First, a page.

Monday, February 1, 2010

Guest Blogger, Kate Collins

I'd like to welcome author Kate Collins as the guest blogger here today at Thoughts in Progress.

Kate's latest book, "Sleeping With Anemones" is scheduled for release tomorrow - Tuesday, Feb. 2. She will be dropping back by today to answer questions and respond to your comments. In addition, she will be giving away a copy of her book, "Evil in Carnations," to one lucky person who comments on her post between today and 8 p.m. on Sunday, Feb. 7.

I've asked Kate if she would share a little background with us today about who she is and what she writes.

As a brief introduction, I’m Kate Collins, author of the Flower Shop Mysteries, staring that bad girl of the bouquet business, that fearsome, feisty florist, Abby Knight. In my latest book, “Sleeping With Anemones” - Ooops. Hold on I have to take this call.

Sorry. My cell phone has been ringing all morning. It happens whenever I have a new book coming out. Even standing in line to buy coffee I got two calls. Luckily, the clerk didn’t mind. She was on her cell phone too.

Anyway, I can’t remember where I was so I’ll skip to the part where I tell you what my hot topic of the day is, which you might have guessed is --

Unbelievable. Another call. You don’t mind, do you? You do? Seriously? Why didn’t you say so before?

Isn’t that a dumb question? If you’re like me, you were raised to be polite, even if it meant gritting your teeth and pretending nothing was wrong (while imagining yourself doing seriously bodily harm to the person being rude). Maybe I’m hypersensitive, but when I’m in my doctor’s office, giving her what I think is important information about my current health, and she stops to answer her cell phone, and it’s ANOTHER patient describing her health situation, I get a tab bit annoyed. After all, I’m paying for the visit.

However, I forgive her because she is, after all, my doctor. But then a second patient calls, and I am once again cut off, and now I’m seriously considering telling her that I will come back when she can give me her undivided attention. But is that likely to happen or is this what I can expect in the future? Maybe I should phone her instead.

I don’t know about you, but when I see a woman driving a van load of kids, holding a cell phone to her ear, at a traffic light, while making a turn, I give her lots of room. Yesterday, at a four-way stop, it was me and three women on cell phones in kid-loaded vans making turns. I almost put my car into reverse and backed away.

Last time I was in Chicago, strolling down Michigan Blvd., I counted every other person having a conversation with an unseen person, either through a cell phone, a blue tooth device, or because he had an imaginary friend. But we’ll let him be. A couple, walking hand in hand, were each having phone conversations with someone else.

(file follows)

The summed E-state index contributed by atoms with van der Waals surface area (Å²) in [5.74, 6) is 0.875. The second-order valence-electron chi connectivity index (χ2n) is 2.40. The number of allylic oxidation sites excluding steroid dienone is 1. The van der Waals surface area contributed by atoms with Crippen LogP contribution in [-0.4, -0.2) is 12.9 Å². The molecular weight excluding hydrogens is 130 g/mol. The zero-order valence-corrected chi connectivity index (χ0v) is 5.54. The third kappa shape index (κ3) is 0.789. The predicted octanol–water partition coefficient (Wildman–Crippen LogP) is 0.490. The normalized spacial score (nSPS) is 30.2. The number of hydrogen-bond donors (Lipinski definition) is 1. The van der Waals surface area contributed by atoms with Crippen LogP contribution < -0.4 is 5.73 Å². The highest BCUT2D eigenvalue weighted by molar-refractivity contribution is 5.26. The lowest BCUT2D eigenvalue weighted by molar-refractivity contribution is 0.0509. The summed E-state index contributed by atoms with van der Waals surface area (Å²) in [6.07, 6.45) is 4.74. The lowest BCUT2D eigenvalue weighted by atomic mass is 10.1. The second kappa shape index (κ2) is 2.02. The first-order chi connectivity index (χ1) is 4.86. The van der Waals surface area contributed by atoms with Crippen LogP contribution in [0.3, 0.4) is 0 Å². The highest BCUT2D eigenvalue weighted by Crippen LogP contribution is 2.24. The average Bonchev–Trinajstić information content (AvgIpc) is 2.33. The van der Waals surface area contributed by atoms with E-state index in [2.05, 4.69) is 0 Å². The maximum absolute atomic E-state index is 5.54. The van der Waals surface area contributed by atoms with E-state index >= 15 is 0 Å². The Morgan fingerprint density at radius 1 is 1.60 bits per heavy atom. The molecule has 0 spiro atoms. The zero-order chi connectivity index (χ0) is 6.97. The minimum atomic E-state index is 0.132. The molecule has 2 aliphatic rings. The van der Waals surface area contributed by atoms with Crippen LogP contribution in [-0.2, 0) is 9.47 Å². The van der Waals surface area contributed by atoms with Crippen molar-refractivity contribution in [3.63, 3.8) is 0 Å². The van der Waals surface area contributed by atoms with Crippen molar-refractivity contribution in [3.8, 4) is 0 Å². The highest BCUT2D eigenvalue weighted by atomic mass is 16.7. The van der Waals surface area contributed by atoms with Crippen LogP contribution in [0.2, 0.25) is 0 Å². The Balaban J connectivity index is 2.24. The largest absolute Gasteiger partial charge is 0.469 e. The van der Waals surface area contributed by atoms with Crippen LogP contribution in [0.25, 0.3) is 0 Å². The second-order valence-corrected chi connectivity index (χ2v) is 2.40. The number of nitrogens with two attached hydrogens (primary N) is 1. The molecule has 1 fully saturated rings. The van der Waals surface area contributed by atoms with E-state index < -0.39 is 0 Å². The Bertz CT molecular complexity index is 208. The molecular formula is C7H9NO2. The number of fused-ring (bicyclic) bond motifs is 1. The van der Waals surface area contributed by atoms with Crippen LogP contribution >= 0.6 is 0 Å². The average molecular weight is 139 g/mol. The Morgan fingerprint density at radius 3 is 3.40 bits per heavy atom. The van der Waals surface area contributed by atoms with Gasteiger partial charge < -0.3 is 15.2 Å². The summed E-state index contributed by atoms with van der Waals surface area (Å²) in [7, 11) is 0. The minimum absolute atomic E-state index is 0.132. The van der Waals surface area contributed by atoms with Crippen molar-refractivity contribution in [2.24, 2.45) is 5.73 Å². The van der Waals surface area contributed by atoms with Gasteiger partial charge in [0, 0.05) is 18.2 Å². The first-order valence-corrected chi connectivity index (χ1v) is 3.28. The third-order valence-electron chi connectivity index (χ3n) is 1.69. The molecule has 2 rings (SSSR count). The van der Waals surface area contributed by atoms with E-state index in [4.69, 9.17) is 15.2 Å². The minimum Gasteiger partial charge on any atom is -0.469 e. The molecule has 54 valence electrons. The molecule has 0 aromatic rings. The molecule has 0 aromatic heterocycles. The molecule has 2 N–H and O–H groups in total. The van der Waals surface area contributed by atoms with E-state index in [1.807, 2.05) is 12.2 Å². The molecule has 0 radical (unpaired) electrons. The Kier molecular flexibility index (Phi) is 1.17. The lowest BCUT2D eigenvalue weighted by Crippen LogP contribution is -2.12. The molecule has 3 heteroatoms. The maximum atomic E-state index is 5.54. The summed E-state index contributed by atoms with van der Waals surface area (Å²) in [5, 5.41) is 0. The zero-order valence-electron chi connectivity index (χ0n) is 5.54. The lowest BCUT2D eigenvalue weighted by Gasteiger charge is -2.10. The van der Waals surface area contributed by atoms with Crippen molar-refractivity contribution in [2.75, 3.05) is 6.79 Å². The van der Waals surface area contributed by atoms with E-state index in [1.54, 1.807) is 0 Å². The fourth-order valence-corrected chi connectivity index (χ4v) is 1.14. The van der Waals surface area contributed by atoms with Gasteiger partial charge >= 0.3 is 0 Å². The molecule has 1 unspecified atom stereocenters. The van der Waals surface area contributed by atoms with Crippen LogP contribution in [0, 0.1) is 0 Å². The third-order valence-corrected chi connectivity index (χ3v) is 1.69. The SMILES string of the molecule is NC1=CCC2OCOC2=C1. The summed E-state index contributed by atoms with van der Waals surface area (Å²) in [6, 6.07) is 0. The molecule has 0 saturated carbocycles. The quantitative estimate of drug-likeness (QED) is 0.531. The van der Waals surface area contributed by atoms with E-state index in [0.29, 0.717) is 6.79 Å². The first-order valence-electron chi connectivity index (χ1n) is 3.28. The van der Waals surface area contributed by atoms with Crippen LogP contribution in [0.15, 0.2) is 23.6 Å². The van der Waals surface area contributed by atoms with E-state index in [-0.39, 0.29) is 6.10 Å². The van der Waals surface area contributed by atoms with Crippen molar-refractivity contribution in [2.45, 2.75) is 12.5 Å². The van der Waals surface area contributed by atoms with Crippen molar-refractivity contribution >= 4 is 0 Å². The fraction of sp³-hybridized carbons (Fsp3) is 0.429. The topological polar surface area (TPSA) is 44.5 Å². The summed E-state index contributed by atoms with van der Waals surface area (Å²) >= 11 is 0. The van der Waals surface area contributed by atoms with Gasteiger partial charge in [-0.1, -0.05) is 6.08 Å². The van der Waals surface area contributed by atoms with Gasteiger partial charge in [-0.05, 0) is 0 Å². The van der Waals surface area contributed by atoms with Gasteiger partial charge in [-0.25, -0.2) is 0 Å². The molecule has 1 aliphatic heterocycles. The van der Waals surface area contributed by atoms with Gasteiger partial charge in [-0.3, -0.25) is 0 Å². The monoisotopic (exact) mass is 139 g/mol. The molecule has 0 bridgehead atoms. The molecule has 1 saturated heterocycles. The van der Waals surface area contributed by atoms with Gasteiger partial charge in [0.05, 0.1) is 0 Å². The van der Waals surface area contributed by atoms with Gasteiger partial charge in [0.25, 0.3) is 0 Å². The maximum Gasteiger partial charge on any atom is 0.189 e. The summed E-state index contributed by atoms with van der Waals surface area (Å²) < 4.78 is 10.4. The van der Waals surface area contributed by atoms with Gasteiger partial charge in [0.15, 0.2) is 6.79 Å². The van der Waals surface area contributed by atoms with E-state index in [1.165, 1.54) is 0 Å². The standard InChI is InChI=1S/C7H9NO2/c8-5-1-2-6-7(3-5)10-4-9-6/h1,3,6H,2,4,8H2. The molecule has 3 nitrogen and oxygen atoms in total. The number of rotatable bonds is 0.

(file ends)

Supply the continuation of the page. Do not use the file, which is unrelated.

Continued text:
I’m not saying that being able to stay in contact via a mobile phone is a bad thing. I depend on it all time to make sure my kids can reach me, and I surely wouldn’t drive anywhere alone without one. (And what would my sleuth, Abby Knight, do without her cell phone when she’s got a murder suspect cornered?).

What I’m saying is that it seems many of us can’t go anywhere without having a phone conversation - whether we’re buying groceries, enjoying a meal in a restaurant, trying on clothes, filling up the
gas tank, taking an invigorating walk around the block, and even -- I’m not making this up -- while appearing for a court hearing.

How did this happen? When did people lose the desire to be alone with their thoughts? To use that time between home and office to reflect? Ruminate? Daydream!

As a writer, I need time to daydream, a quiet time with no conversations happening except the one among the characters in my head. It’s my time to image what comes next in my story. So I don’t have a problem taking a walk without uttering a word aloud or buying groceries without telling someone all about my day. But I do watch and listen to others doing it, soaking up ideas for characters and conversations for future work. Still, I can’t image filling every moment of silence with chatter. But then, we writers live in our heads more than most folks do.

What are your thoughts about cell phone use or texting? Are you a constant conversationist/texter, or are you the one in the restaurant who can cook her own veggies because of the steam coming out of her ears from the loud person on the phone at the next table? Do you speak up at such rudeness or grit your teeth and bear it? Has your doctor ever talked to someone while with you? I’m curious. I’m a writer.  ....  Kate

Thanks so much for sharing this story with us, Kate. I think we can all relate to how cell phone usage has become a major player in our daily lives whether we want it to or not. Don't forget to leave a comment or question for Kate and have a chance to win a copy of her book.


  1. Congratulations on your new release, Kate! I'm looking forward to reading it.

    I have a love-hate relationship with the cell phone. I hate the rudeness and the poor driving that comes along with cell phones. I do love that texting is able to get me out of *having* phone conversations! I'm not so great on the phone, but I write well. :)

    Mystery Writing is Murder

  2. I agree with Elizabeth about texting. I know some people consider it rude, but it beats getting into a long conversation about nothing.
    However, I am NOT someone who feels I HAVE to answer my phone. I will gladly let it go to voicemail, unless it is my husband. I know I can say, "Gotta go!" and he'll get it, not be offended and still take my call the next time.

    Great post, but I'd still like to know a little more about the book. Could you tell us some of that, Kate? Congratulations on your new release.